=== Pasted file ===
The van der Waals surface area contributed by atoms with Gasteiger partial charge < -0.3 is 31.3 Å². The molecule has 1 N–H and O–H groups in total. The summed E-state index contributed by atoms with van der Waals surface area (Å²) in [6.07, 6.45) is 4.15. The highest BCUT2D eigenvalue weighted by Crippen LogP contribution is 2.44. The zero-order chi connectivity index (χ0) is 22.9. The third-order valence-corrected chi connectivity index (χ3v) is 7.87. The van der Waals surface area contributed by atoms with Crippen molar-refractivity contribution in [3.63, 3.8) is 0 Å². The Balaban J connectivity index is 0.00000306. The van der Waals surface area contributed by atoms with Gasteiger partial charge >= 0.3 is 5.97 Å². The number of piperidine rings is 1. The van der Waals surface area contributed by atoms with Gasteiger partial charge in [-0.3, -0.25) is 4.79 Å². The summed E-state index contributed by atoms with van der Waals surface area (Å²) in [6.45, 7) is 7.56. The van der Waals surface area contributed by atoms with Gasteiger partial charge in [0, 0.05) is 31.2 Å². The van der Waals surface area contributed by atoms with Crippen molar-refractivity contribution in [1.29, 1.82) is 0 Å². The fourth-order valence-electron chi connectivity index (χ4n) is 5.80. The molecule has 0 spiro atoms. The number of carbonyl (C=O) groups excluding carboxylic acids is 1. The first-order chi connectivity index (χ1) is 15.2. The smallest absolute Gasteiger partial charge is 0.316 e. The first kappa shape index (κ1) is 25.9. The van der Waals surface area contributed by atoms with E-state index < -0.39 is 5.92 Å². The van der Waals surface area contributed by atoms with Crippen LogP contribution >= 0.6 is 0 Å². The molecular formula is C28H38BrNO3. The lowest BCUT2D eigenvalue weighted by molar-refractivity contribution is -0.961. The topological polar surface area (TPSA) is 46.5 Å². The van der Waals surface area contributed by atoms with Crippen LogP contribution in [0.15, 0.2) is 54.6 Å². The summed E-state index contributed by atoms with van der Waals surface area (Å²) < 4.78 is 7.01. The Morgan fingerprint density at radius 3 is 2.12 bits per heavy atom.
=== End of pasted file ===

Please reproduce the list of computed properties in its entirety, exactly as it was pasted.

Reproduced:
The van der Waals surface area contributed by atoms with Gasteiger partial charge < -0.3 is 31.3 Å². The molecule has 1 N–H and O–H groups in total. The summed E-state index contributed by atoms with van der Waals surface area (Å²) in [6.07, 6.45) is 4.15. The highest BCUT2D eigenvalue weighted by Crippen LogP contribution is 2.44. The zero-order chi connectivity index (χ0) is 22.9. The third-order valence-corrected chi connectivity index (χ3v) is 7.87. The van der Waals surface area contributed by atoms with Crippen molar-refractivity contribution in [3.63, 3.8) is 0 Å². The Balaban J connectivity index is 0.00000306. The van der Waals surface area contributed by atoms with Gasteiger partial charge >= 0.3 is 5.97 Å². The number of piperidine rings is 1. The van der Waals surface area contributed by atoms with Gasteiger partial charge in [-0.3, -0.25) is 4.79 Å². The summed E-state index contributed by atoms with van der Waals surface area (Å²) in [6.45, 7) is 7.56. The van der Waals surface area contributed by atoms with Gasteiger partial charge in [0, 0.05) is 31.2 Å². The van der Waals surface area contributed by atoms with Crippen molar-refractivity contribution in [1.29, 1.82) is 0 Å². The fourth-order valence-electron chi connectivity index (χ4n) is 5.80. The molecule has 0 spiro atoms. The number of carbonyl (C=O) groups excluding carboxylic acids is 1. The first-order chi connectivity index (χ1) is 15.2. The smallest absolute Gasteiger partial charge is 0.316 e. The first kappa shape index (κ1) is 25.9. The van der Waals surface area contributed by atoms with E-state index < -0.39 is 5.92 Å². The van der Waals surface area contributed by atoms with Crippen LogP contribution >= 0.6 is 0 Å². The molecular formula is C28H38BrNO3. The lowest BCUT2D eigenvalue weighted by molar-refractivity contribution is -0.961. The topological polar surface area (TPSA) is 46.5 Å². The van der Waals surface area contributed by atoms with Crippen LogP contribution in [0.15, 0.2) is 54.6 Å². The summed E-state index contributed by atoms with van der Waals surface area (Å²) < 4.78 is 7.01. The Morgan fingerprint density at radius 3 is 2.12 bits per heavy atom.